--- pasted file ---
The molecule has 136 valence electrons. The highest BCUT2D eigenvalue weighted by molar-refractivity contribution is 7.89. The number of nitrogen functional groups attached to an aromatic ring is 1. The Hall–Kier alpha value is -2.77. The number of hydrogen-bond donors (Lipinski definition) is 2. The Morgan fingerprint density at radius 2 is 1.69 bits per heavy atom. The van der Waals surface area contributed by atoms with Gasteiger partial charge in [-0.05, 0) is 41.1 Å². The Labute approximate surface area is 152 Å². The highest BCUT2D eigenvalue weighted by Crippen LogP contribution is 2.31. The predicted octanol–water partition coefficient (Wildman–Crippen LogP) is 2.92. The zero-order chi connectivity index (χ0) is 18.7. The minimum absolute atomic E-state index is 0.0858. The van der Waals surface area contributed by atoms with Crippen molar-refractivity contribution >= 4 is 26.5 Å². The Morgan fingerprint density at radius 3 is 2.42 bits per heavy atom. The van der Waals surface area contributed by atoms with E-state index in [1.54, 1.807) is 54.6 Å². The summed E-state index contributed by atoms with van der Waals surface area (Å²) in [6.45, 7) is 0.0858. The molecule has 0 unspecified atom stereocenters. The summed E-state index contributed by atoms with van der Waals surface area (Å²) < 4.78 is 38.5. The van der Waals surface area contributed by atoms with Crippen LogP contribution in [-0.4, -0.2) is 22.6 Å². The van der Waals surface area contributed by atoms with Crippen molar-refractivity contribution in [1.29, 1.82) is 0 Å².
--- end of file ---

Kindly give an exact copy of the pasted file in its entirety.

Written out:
The molecule has 136 valence electrons. The highest BCUT2D eigenvalue weighted by molar-refractivity contribution is 7.89. The number of nitrogen functional groups attached to an aromatic ring is 1. The Hall–Kier alpha value is -2.77. The number of hydrogen-bond donors (Lipinski definition) is 2. The Morgan fingerprint density at radius 2 is 1.69 bits per heavy atom. The van der Waals surface area contributed by atoms with Gasteiger partial charge in [-0.05, 0) is 41.1 Å². The Labute approximate surface area is 152 Å². The highest BCUT2D eigenvalue weighted by Crippen LogP contribution is 2.31. The predicted octanol–water partition coefficient (Wildman–Crippen LogP) is 2.92. The zero-order chi connectivity index (χ0) is 18.7. The minimum absolute atomic E-state index is 0.0858. The van der Waals surface area contributed by atoms with Crippen molar-refractivity contribution >= 4 is 26.5 Å². The Morgan fingerprint density at radius 3 is 2.42 bits per heavy atom. The van der Waals surface area contributed by atoms with E-state index in [1.54, 1.807) is 54.6 Å². The summed E-state index contributed by atoms with van der Waals surface area (Å²) in [6.45, 7) is 0.0858. The molecule has 0 unspecified atom stereocenters. The summed E-state index contributed by atoms with van der Waals surface area (Å²) < 4.78 is 38.5. The van der Waals surface area contributed by atoms with Crippen LogP contribution in [-0.4, -0.2) is 22.6 Å². The van der Waals surface area contributed by atoms with Crippen molar-refractivity contribution in [1.29, 1.82) is 0 Å².